Table Tennis England staff really are going the extra mile(s) in September in support of SportsAid.

We are aiming to cover 5,921 miles between us – the equivalent distance from our head office in Milton Keynes to Tokyo, host city of the 2020 Olympics – to complete the #MyMiles challenge in support of the charity.

With 43 staff and 30 days to complete the challenge, we will have our work cut out – it works out at about 4.5 miles per person, per day. We will be walking, cycling and running towards that total.

It is all part of SportsAid Week 2019, which runs from September 23 to 29 and aims to raise money for the charity, which supports the country’s most talented young sports stars as they strive to represent Team GB and ParalympicsGB at future Olympic and Paralympic Games.

More than 1,000 athletes across more than 60 sports receive grants each year. The majority are aged 12 to 18 and receive an average award of £1,000. Among the young table tennis players to have received funding in recent years are Charlotte Bardsley, who was named SportsAid athlete of the month last November, plus Denise Payet, Helshan Weerasinghe, Amirul Hussain, Ruby Chan, Josh Weatherby and Jasmin Wong, plus para player Felicity Pickard.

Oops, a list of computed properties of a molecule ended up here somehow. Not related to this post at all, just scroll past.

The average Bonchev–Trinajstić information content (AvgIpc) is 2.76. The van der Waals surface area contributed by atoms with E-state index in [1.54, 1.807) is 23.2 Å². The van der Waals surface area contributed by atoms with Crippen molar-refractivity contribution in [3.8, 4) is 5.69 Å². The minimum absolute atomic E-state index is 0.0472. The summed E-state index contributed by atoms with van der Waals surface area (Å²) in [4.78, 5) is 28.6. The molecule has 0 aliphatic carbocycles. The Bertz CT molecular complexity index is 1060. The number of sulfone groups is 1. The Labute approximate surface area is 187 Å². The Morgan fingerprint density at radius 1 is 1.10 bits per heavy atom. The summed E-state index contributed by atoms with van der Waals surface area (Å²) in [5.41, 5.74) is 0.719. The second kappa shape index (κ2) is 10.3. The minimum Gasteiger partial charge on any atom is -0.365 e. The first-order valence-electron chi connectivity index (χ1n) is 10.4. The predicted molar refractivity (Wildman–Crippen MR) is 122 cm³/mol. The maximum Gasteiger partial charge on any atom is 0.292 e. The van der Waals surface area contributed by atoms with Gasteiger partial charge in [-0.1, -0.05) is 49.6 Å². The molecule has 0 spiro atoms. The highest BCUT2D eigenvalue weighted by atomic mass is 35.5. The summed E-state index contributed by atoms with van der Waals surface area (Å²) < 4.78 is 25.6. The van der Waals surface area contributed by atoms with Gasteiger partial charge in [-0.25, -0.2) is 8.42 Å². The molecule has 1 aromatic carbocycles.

Paul Drinkhall, who competed at London 2012 and Rio 2016 and will be aiming to qualify for Tokyo 2020, is also a SportsAid alumnus, as is para world champion and Paralympic medallist Ross Wilson.

The is still time to sign up to take part in SportsAid Week 2019 yourself – click here to request your free fundraising pack.

As well as the #Mymiles challenge, you could organise a bake sale, a sports quiz, a bucket collection or any type of event you wish. Click here to visit the SportsAid website for more ideas and information.

All the money raised assists athletes with training and competition costs, including equipment, accommodation and transport, during the critical early stages of their careers. The initiative also acts as an opportunity to shine a spotlight on SportsAid and the work the charity does to provide athletes and their parents with support at the beginning of the talent pathway.